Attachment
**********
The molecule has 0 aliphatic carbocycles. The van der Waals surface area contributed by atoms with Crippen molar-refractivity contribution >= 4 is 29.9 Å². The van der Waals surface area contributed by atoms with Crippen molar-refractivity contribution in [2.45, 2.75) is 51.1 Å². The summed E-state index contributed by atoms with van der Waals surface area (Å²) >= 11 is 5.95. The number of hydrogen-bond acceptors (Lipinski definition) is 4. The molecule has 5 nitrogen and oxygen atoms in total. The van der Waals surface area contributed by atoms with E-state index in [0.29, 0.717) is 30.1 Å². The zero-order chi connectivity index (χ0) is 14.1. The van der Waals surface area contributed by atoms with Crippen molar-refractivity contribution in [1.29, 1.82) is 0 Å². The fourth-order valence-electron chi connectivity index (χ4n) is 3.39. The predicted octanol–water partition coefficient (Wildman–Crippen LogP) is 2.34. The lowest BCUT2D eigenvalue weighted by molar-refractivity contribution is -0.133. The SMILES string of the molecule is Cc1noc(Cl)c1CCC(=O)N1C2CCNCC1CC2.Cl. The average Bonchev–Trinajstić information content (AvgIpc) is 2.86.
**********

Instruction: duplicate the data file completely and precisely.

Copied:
The molecule has 0 aliphatic carbocycles. The van der Waals surface area contributed by atoms with Crippen molar-refractivity contribution >= 4 is 29.9 Å². The van der Waals surface area contributed by atoms with Crippen molar-refractivity contribution in [2.45, 2.75) is 51.1 Å². The summed E-state index contributed by atoms with van der Waals surface area (Å²) >= 11 is 5.95. The number of hydrogen-bond acceptors (Lipinski definition) is 4. The molecule has 5 nitrogen and oxygen atoms in total. The van der Waals surface area contributed by atoms with E-state index in [0.29, 0.717) is 30.1 Å². The zero-order chi connectivity index (χ0) is 14.1. The van der Waals surface area contributed by atoms with Crippen molar-refractivity contribution in [1.29, 1.82) is 0 Å². The fourth-order valence-electron chi connectivity index (χ4n) is 3.39. The predicted octanol–water partition coefficient (Wildman–Crippen LogP) is 2.34. The lowest BCUT2D eigenvalue weighted by molar-refractivity contribution is -0.133. The SMILES string of the molecule is Cc1noc(Cl)c1CCC(=O)N1C2CCNCC1CC2.Cl. The average Bonchev–Trinajstić information content (AvgIpc) is 2.86.